Several methodological considerations bear mentioning in the use of screening and assessment tools. For example, to achieve the best results it is important to ensure that the questions are designed for the population being screened or assessed. This is particularly important if adopting professionally- or externally-developed tools as many of these were not originally designed specifically for welfare recipients.73
Although concepts such as validity and reliability of instruments may be more meaningful to researchers and test designers than TANF agency staff, they should also be considered if TANF agencies place high expectations on the ability of screening and assessment tools to identify barriers.74 To the extent such tools are used as a preliminary screen, expectations may not be high (however, this approach does carry other implications, such as resources expended to assess based on inaccurate screening mechanism and time spent being assessed for a barrier that may not exist).
Consideration should be given to methodological aspects of tools if high expectations are placed on the tool's ability to identify barriers.
Although few TANF agency officials we spoke to mentioned validity and reliability, some suggested that their existing efforts to identify barriers were not yielding expected results. While this could be attributed to a wide range of causes, using a tool that is not designed for use with TANF clients may be one such reason. This should be of concern to TANF agencies expending funds on screening and assessment efforts and points to the need for evaluation of these approaches.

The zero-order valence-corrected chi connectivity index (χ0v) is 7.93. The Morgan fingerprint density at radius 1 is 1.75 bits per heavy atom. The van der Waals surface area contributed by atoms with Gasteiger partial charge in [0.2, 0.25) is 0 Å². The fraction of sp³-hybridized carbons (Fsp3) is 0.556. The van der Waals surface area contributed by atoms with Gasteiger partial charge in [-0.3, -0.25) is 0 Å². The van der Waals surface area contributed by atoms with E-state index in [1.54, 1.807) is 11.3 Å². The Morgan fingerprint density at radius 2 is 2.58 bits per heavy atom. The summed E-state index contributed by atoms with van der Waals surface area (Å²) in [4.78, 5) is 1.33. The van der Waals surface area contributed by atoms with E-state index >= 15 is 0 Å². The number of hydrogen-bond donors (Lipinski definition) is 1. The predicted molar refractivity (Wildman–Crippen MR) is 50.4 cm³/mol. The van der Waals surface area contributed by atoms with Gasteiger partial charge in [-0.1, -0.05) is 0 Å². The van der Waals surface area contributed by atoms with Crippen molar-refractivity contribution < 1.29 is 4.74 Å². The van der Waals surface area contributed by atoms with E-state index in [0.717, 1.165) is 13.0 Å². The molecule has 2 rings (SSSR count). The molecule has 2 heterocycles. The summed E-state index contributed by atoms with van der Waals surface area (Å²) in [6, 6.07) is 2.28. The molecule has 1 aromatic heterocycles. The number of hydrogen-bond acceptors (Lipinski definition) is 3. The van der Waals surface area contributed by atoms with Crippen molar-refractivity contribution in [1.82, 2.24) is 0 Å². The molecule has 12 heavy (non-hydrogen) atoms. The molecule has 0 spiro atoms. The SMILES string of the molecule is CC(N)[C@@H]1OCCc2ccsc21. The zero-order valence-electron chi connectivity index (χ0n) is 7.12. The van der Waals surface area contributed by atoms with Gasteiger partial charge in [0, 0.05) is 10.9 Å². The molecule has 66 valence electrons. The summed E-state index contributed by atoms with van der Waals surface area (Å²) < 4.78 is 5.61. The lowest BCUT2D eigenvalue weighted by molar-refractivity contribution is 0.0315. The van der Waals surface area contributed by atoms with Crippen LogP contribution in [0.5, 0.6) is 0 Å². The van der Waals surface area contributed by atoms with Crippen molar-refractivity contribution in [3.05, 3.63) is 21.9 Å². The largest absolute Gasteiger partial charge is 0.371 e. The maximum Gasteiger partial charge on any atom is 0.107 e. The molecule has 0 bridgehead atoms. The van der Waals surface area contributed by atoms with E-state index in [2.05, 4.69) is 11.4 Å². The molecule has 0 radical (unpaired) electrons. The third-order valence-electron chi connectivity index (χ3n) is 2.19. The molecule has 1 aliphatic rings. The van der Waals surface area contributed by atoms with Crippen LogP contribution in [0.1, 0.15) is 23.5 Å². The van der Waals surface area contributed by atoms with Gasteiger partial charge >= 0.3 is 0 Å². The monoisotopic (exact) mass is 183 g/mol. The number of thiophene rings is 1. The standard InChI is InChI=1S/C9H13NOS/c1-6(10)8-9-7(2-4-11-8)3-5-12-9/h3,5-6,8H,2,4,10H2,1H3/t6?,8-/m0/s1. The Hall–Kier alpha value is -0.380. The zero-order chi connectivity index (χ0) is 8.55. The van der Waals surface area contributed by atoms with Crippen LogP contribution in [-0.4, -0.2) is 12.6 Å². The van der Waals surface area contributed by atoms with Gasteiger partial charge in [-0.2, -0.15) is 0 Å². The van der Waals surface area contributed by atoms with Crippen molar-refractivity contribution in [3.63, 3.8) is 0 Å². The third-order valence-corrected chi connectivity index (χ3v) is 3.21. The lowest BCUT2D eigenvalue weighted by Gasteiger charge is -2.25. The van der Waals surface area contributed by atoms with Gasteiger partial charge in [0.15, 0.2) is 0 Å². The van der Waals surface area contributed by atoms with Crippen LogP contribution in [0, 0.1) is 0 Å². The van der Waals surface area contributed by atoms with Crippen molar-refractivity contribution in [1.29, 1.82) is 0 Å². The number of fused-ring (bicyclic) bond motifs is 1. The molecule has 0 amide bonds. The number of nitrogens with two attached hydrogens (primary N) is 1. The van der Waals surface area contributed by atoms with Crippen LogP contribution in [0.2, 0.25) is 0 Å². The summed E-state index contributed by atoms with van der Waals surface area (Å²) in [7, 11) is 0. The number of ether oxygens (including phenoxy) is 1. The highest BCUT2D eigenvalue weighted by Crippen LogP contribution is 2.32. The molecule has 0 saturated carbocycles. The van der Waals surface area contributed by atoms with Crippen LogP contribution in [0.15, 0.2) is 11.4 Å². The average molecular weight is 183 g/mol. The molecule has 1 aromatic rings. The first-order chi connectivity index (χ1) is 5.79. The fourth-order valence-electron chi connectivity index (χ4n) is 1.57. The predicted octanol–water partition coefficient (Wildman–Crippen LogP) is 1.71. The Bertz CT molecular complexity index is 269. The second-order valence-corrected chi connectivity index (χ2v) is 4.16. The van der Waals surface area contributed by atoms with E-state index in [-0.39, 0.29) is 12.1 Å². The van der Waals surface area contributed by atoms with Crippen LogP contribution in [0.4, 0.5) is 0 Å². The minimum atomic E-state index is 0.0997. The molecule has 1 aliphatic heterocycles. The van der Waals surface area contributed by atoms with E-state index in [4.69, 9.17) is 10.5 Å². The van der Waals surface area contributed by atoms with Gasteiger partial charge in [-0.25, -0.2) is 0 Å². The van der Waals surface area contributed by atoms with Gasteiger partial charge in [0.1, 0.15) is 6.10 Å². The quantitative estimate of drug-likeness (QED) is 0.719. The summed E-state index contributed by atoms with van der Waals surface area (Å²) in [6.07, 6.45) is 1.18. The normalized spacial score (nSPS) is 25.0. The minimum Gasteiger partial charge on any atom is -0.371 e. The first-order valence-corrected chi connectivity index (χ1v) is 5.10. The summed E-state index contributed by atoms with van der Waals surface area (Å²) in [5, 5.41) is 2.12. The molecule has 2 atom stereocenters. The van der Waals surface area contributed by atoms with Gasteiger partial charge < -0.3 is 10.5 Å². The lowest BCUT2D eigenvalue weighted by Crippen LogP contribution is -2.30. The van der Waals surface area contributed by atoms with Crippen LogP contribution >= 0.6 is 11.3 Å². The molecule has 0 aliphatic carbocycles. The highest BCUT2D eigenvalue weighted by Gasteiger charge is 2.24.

Administering tools as designed is another methodological consideration. For example, some tools are intended to be implemented in an interview setting, with the interviewer obtaining a response to the question posed before moving on to the next question. This allows the interviewer to ensure answers are obtained and that the respondent cannot look ahead at subsequent questions that may affect the way she answers the current question. If a tool intended to be administered through an interview is self-administered, the respondent may observe in subsequent questions
incentives to provide inaccurate responses. The environment in which a tool is administered is also a consideration. For example, if the tool was designed to be administered one-on-one, altering this setting (for example, administering during a group orientation) may affect assessment outcomes.
73 In the tool profiles in Appendix A we have indicated the target population for the professionally-developed tools.
74 Reliability is whether a tool will give the same scores when administered twice to the same person (before the measured traits have changed), and validity is whether a tool actually measures the characteristics it is designed to measure.